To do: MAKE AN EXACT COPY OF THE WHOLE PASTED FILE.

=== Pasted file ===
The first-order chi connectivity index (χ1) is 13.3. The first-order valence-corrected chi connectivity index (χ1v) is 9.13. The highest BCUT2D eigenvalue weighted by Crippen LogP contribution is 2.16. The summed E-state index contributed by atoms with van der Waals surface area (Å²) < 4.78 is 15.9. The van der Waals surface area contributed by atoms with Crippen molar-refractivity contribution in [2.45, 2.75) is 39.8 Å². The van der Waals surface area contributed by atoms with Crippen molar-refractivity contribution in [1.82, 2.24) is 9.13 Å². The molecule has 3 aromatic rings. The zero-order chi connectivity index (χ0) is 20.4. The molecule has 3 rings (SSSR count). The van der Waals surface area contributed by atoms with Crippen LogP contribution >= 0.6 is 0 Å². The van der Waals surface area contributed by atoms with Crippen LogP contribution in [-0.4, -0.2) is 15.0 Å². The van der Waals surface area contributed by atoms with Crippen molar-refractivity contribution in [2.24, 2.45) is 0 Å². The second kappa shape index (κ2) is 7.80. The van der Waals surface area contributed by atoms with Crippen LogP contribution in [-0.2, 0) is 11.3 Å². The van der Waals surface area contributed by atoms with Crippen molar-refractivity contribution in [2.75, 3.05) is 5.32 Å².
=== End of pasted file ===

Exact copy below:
The first-order chi connectivity index (χ1) is 13.3. The first-order valence-corrected chi connectivity index (χ1v) is 9.13. The highest BCUT2D eigenvalue weighted by Crippen LogP contribution is 2.16. The summed E-state index contributed by atoms with van der Waals surface area (Å²) < 4.78 is 15.9. The van der Waals surface area contributed by atoms with Crippen molar-refractivity contribution in [2.45, 2.75) is 39.8 Å². The van der Waals surface area contributed by atoms with Crippen molar-refractivity contribution in [1.82, 2.24) is 9.13 Å². The molecule has 3 aromatic rings. The zero-order chi connectivity index (χ0) is 20.4. The molecule has 3 rings (SSSR count). The van der Waals surface area contributed by atoms with Crippen LogP contribution >= 0.6 is 0 Å². The van der Waals surface area contributed by atoms with Crippen LogP contribution in [-0.4, -0.2) is 15.0 Å². The van der Waals surface area contributed by atoms with Crippen molar-refractivity contribution in [2.24, 2.45) is 0 Å². The second kappa shape index (κ2) is 7.80. The van der Waals surface area contributed by atoms with Crippen LogP contribution in [-0.2, 0) is 11.3 Å². The van der Waals surface area contributed by atoms with Crippen molar-refractivity contribution in [2.75, 3.05) is 5.32 Å².